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Daytona Bike Week Editor’s Choice Bike Show

By Robert Filla

ORMOND STRIP, FLA., MAR 12–Dead-tree technology, antiquated paper media, vanity publishing—we’ve all heard it at least a few times. Print media is in its final death throes—long live the keyboard and the online press. But those same generalized predictions of doom have been expressed before. Like when Harley came out with their first swingarm, the Duo-Glide in 1958 (there are more rigid-framed bikes on the road than ever). And of course Electronic Fuel Injection would completely eliminate the need for conventional carburetion (tell that to S&S who continues to sell a phenomenal amount of Super E carbs). And despite all the efforts of PETA, leather is still the biker’s choice for road survival (and tasteful good looks) despite some serious competition from man-made materials.

Dante and Diva Dawn, who had her Metal di Muse jewelry and accessorie​s stand set up at the Broken Spoke, check out the bike show

Dante and Diva Dawn, who had her Metal di Muse jewelry and accessorie​s stand set up at the Broken Spoke, check out the bike show

Even those who lament the “death” of all those trees to feed a media hell-bent on devastating our green planet are having a hard time justifying their case since environmentalists have reported that print media is actually a lot cleaner than using a computer. (Most computer recycling companies are, in reality, waste brokers, shipping massive amounts of complex plastic and electronic trash overseas for dumping, causing horrific impacts in a number of developing countries.) The Editor’s Choice Bike Show was offered as a way to promote bathroom libraries of a more conventional nature.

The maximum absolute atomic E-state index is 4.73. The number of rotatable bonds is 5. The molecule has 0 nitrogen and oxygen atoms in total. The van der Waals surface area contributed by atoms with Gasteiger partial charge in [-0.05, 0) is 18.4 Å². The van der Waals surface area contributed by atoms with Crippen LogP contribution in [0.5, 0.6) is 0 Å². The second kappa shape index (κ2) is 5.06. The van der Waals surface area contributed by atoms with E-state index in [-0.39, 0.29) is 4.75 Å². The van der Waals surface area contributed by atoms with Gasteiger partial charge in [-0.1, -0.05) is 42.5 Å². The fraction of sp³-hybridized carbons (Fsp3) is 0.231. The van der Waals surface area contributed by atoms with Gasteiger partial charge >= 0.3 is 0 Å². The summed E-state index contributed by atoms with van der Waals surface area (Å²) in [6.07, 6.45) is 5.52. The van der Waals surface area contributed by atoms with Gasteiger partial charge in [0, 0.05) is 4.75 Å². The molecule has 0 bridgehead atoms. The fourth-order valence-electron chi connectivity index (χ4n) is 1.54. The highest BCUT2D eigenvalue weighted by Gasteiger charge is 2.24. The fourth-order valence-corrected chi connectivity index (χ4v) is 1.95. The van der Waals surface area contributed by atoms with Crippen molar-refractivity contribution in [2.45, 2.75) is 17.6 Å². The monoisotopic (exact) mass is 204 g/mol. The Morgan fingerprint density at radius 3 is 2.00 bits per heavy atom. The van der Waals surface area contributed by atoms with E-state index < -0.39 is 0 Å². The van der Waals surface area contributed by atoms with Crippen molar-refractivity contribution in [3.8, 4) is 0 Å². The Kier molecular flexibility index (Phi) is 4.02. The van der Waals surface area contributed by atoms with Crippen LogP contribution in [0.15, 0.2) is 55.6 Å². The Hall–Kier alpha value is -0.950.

Devised by Editor-in-Chief of Cycle Source magazine, Chris Callen, the Editor’s Choice Bike Show invited 16 of the print industry’s elite publications to participate in a concerted effort to highlight print media in the motorcycle industry. And it included all the heavy hitters—our favorite female editor Marilyn Stemp with Iron Works was there, as was Big Joe Knezevic and Dain Gingerelli in support of American Iron and Motorcycle Bagger. World-famous moto-photographer Michael Lichter was on hand representing Easyriders magazine, along with Englishman and Nurse Nut from The Horse-Backstreet Choppers and a long list of others. No

Bike show entrant James Mead modified his 2000 Road Glide with a left-hand throttle and linked brakes to accommodate his arm amputation that occurred at age 5

Bike show entrant James Mead modified his 2000 Road Glide with a left-hand throttle and linked brakes to accommodate his arm amputation that occurred at age 5

matter the class—bobber, chopper, rat, touring—if it was custom, there was a magazine there to represent it. Handling the judging chores for THUNDER PRESS was our North Editor, Marjorie “Shadow” Kleiman and myself, South Editor. Each publication would select one bike they felt best suited to their particular demographic and present an award along with a feature article in a future edition. And although Daytona Bike Week is noted for orchestrating some of the more nonpareil bike shows in the nation, you dangle 16 opportunities to score a photo spread of your personal creation in a national publication, you’re gonna stir up some attention.